In global practice, transitional justice is violation and perpetrator centered rather than victim centered, and considers the victim primarily as the object of a violation rather than a subject in her own right. Truth and justice are the normative priorities of interventions, with a lack of evidence leading to a positivistic and thin human rights that emphasizes legal remedies, most notably prosecutions, and that has few tools to engage with victims in understanding the contextual harm that has resulted from violations. As long as the transitional justice “tool-kit” contains a small and non-extensible set of mechanisms (trials, truth commissions, reparations), contexts emerging from violent pasts will be examined through the lens of these approaches, over-attributing impacts to mechanisms rather than to the influence of the social and symbolic worlds in which victims live. The data suggest that communities emerging from violence have both a far larger range of needs and a larger range of resources to address those needs than has been imagined by those steering transitional justice interventions.
A victim-centered approach has two implications. First, it challenges existing power relations of gender, caste, and ethnicity that facilitate violations and magnify their impact by seeking a socially transformative process after conflict. Second, it privileges everyday understandings that emerge from the lives of victims that are marginal in current approaches to transitional justice. The everyday is a space in which global norms compete with visions of the world rooted in both traditional and highly particular understandings. In the contexts studied here, local and indigenous perspectives exist largely independently of global discourses, such as rights. Meanings are constructed collectively in ways that are often unique to the cultures that exist within Timor-Leste and Nepal, and they define how both war and peace are perceived and how community is understood. Culture has a constitutive role in the initiation and cessation of conflict. Any peacebuilding approach that ignores such understandings risks irrelevance to the everyday lives of ordinary people.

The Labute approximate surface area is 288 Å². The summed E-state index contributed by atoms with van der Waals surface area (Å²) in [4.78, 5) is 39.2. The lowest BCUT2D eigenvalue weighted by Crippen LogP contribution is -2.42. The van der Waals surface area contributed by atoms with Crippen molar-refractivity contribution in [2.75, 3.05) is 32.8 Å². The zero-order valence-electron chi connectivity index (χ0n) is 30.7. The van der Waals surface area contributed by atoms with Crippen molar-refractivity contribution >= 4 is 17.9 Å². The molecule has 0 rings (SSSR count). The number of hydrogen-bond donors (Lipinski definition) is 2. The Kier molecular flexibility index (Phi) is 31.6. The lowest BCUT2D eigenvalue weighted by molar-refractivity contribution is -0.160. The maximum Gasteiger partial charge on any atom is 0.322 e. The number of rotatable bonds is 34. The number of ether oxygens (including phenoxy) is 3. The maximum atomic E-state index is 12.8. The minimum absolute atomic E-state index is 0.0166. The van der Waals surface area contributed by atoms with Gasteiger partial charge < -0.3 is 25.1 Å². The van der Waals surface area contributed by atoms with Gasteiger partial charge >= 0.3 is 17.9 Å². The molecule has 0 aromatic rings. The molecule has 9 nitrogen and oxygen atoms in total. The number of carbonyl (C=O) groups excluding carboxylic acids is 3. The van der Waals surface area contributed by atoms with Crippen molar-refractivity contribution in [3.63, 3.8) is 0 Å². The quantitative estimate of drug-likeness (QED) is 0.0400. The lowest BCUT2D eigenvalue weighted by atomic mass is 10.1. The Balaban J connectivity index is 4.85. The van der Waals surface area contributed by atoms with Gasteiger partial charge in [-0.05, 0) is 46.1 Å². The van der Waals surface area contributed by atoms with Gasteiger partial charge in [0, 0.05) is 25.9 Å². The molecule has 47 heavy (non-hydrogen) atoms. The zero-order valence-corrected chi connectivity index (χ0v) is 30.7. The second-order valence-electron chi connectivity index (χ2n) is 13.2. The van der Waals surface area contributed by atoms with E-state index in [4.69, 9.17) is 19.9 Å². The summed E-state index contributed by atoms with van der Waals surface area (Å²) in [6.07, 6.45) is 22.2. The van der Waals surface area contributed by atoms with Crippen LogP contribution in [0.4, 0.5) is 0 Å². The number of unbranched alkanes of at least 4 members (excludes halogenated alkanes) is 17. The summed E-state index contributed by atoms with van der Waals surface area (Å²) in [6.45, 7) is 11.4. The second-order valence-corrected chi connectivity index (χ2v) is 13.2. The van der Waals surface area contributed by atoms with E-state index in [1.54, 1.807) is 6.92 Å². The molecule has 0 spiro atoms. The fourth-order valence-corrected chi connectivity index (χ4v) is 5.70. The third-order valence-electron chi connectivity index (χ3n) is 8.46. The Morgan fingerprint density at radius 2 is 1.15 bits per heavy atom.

In the aftermath of the “Arab Spring” (and its apparent decay into an “Arab Winter”) transitional justice is being advanced as an approach that can address the needs of those societies in the Middle East and North Africa that have seen regime change in recent years. Western donors are funding international NGOs and UN agencies to bring a mimetic practice based on a global standard that may or may not have relevance to those affected by violence—both physical and structural—and rights violations in the region. Whilst the revolutions in states such as Egypt and Tunisia were driven as much by youth unemployment and food prices as a demand for free elections, the transitional justice narrative has become part of a dominant liberal agenda of democratization and the rule of law that has seen such concerns marginalized in ongoing political processes. A successful transition in all these states is contingent upon a process that comprehends the many agendas that drove change and that is based not on abstract alien discourses, but on the needs of ordinary people.
 Annual per capita GDP, 2008: Timor-Leste $469; Nepal $444 (World Bank, 2010).
 “Missing persons or persons unaccounted for are those whose families are without news of them and/or are reported missing, on the basis of reliable information, owing to armed conflict (international or non-international) or internal violence.” (ICRC, 2003).
 Pauline Boss, “Ambiguous Loss Theory: Challenges for Scholars and Practitioners,” Family Relations 56 (2007): 105-111.
 CAVR: Comissão de Acolhimento, Verdade e Reconciliação de Timor Leste (Timor-Leste Commission for Welcome, Truth and Reconciliation)
 C.J. Colvin, “‘Brothers and Sisters, Do Not Be Afraid of Me’: Trauma, History and the Therapeutic Imagination in the New South Africa,” Katharine Hodgkin and Susannah Radstone, eds., Contested Pasts: The Politics of Memory (London: Routledge, 2003).